CTC briefs students on new campus carry policy

By BRITTANY FHOLER 

Cove Leader-Press

 

Students and faculty had the chance to listen and ask questions about the campus carry policy that went into effect on August 1 during two presentations held by Central Texas College police and Risk Management on Monday. 

The campus carry policy allows licensed handgun holders to conceal carry on campus. Senate Bill 11 allows colleges to establish their own rules in determining where concealed guns can be carried on campus and how they can be stored as well as designating certain areas as “gun-free zones.”

Central Texas College’s policy states that to carry a handgun on campus, the person must have a valid license to carry, as issued by the state of Texas or a state where there is either a unilateral or reciprocal agreement with Texas, which includes all states except for Maine, Minnesota, New Hampshire, Oregon, Vermont and Wisconsin. 

LTC holders must carry their handgun on their person at all times in a secure and concealed manner, such as in a holster with a trigger guard, said Chief of Campus Police Mary Wheeler. If the gun is not on their person or within arm’s reach, it must be secured in a locked and privately owned or leased vehicle. Residents of Morton Hall, the residence hall on campus, cannot secure their gun in their rooms but are allowed to have their gun on them in the study room, lobby and lounge, game room and T.V. room. 

CTC has two permanent gun-free locations and several temporary gun-free locations. All locations used for early childhood education, daycare, Pre-K-12 school learning or activities and all areas and CTCD events predominantly visited by minor children are gun-free zones, as are all CTCD Mental Health care service locations, including individual and group sessions.

Other gun-free locations include areas for all sporting or interscholastic events; polling locations; locations where the Board of Trustees are meeting; all Independent School District locations; the Mayborn Science Theater during events for minors; locations used to discuss discipline with a student or employee or hear grievances; locations where dangerous materials or chemicals are stored or used, such as laboratories, power plants, etc.; areas containing critical college infrastructure; CTCD owned, rented or leased vehicles when used to transport only minors or for transportation for sporting or interscholastic events; and any locations where the carrying of handguns is proscribed by Texas or federal law.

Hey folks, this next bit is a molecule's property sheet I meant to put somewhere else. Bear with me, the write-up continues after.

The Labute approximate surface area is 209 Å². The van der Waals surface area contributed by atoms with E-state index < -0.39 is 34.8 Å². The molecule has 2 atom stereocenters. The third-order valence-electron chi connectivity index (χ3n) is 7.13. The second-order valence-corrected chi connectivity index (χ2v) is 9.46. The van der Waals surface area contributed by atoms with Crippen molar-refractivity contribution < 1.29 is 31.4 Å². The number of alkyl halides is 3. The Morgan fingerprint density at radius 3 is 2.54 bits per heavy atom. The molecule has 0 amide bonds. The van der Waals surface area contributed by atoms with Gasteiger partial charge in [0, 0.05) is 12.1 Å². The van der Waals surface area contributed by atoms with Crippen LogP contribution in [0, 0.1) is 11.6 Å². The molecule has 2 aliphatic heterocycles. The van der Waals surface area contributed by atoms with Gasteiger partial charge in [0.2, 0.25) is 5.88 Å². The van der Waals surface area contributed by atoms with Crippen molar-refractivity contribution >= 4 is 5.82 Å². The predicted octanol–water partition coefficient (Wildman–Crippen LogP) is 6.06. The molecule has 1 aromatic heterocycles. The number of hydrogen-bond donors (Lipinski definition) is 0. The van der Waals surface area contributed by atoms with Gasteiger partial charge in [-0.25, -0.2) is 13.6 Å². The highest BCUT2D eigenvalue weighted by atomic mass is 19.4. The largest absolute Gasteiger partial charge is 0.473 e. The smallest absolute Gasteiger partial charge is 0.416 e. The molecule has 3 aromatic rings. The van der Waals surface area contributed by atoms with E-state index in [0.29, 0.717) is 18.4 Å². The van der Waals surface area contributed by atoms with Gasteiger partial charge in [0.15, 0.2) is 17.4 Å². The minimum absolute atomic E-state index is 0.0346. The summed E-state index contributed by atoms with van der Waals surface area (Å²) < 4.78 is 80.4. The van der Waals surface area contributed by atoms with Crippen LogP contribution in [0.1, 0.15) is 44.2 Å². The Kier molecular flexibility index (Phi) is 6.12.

During the presentation, Wheeler also listed a gun-free location as that of a sole-occupant office at the occupant’s discretion, so long as the occupant posts a sign or gives verbal notice that their office is a gun-free zone. When faculty members asked questions about how a LTC holder could follow the sole-occupant exception, Wheeler explained that it would likely be left up to the department heads. If all professors or faculty members choose to make their office a gun-free zone, however, that could interfere in their ability to meet with their students or fellow CTC faculty and staff, Wheeler said. She added that she could see this part of the policy going away so as not to interfere with the college doing business with its students. 

Wheeler said she also shared the policy with incoming students at the New Student Orientation held on August 4. 

Compared to last year, when campus carry was implemented on four-year campuses, the response from students has improved. 

“I think they’re understanding it more,” Wheeler said. “They seem to be more at ease.”

Wheeler explained that she told the new students at last week’s orientation to attend class as normal and not focus on whether their classmate had a handgun or not. 

“It shouldn’t even come to your mind,” Wheeler said. “When I go to Walmart, I don’t think about people carrying a concealed weapon anymore.”

Wheeler said the feedback to the new policy so far has been positive but last year, students were worried and said they didn’t want to be in the same class as someone carrying. Wheeler was adamant that students should feel safe and want to be near someone who is licensed to conceal carry because that LTC holder might save their life in an active shooter situation.

“If nobody here on campus had a gun and you were in that classroom like Virginia Tech, and a shooter came down the hallway and opened the door to your classroom and shot everybody in your classroom, you would be wishing someone in there had a concealed carry license,” Wheeler said.

Wheeler added that the people who would now be allowed to carry their handgun on campus are not criminals or thugs. 

“These are your good, outstanding citizens that lawfully obtained a license to carry their weapon,” she said.

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